WASHINGTON - A coalition of unions and progressive groups, led by the AFL-CIO, AFSCME and the Service Employees, launched a grassroots effort to end the Bush tax cuts by the end of this year.
The cuts, which mostly benefit the top two percent of the population, are scheduled to sunset then, but House Speaker John Boehner, R-Ohio, wants to keep them all.
The Coalition for Tax Fairness wants to keep the cuts that help the middle class and anyone else making up to $250,000 yearly, Democratic President Barack Obama's original proposal. Other ideas floating around would raise that upper limit to $1 million, by House Minority Leader Nancy Pelosi, D-Calif.
"We established Americans for Tax Fairness to help make the economy work for all," said its campaign manager, Frank Clemente. "To achieve this goal, we need adequate levels of investment in critical areas like education and rebuilding infrastructure that create and sustain jobs. We also need a balanced and equitable approach to the federal budget challenges we face, which includes protecting critical services for the middle class and the most vulnerable. This requires that we all pay our fair share of taxes, especially big corporations and the richest two percent."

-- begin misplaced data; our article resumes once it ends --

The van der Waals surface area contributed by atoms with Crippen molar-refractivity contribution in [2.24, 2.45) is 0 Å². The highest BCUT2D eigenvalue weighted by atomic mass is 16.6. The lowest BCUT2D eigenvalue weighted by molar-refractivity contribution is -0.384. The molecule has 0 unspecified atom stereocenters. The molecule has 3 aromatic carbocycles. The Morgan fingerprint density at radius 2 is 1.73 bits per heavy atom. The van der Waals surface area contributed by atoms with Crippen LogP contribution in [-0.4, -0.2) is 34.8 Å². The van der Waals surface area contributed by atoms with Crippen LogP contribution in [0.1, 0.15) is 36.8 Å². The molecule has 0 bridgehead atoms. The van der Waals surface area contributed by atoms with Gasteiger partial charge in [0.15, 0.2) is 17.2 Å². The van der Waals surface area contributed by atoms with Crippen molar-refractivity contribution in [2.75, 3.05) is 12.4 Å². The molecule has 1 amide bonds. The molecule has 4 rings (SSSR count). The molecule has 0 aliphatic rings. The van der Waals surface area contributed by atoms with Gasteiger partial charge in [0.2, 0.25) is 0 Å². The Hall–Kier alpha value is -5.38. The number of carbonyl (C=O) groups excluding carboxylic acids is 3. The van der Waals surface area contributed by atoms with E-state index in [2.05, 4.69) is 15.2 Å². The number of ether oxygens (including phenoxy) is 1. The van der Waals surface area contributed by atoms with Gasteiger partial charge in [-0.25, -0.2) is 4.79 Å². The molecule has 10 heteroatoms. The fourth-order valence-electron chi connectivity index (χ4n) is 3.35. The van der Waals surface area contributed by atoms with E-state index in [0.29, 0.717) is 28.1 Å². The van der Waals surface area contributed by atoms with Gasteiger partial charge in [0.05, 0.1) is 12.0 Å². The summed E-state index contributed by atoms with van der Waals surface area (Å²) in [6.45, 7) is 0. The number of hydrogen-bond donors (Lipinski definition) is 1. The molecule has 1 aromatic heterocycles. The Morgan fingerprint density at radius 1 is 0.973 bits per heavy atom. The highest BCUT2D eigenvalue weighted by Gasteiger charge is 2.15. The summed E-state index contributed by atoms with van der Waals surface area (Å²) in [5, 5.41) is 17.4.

Raising the upper limit to $1 million would wipe out 43 percent of the overall gains - $400 billion over a decade - that could be used on either rebuilding the country or closing the federal budget deficits, a Citizens for Tax Justice study shows.
"AFSCME strongly supports President Obama's call for ending the tax breaks for income over $250,000 for joint filers and $200,000 for single filers, and has joined with other progressive allies in calling on Congress to end the Bush tax breaks for the richest two percent," political staffer Ed Jayne said.
The coalition wants to use the funds gained by letting the Bush tax cuts die for infrastructure and education "to create and sustain jobs," Jayne added. "This requires that everyone pay their fair share of taxes, including big corporations and the richest two percent with incomes above $250,000 a year."
Besides the AFL-CIO, AFSCME, and SEIU, other unions in the coalition are the National Education Association, AFGE and Working America. Progressive groups in the coalition include the Leadership Conference on Civil Rights, the National Council of La Raza, United for a Fair Economy, and the National Women's Law Center.
Photo: Teachers protest tax breaks for the rich. Rich Pedroncelli/AP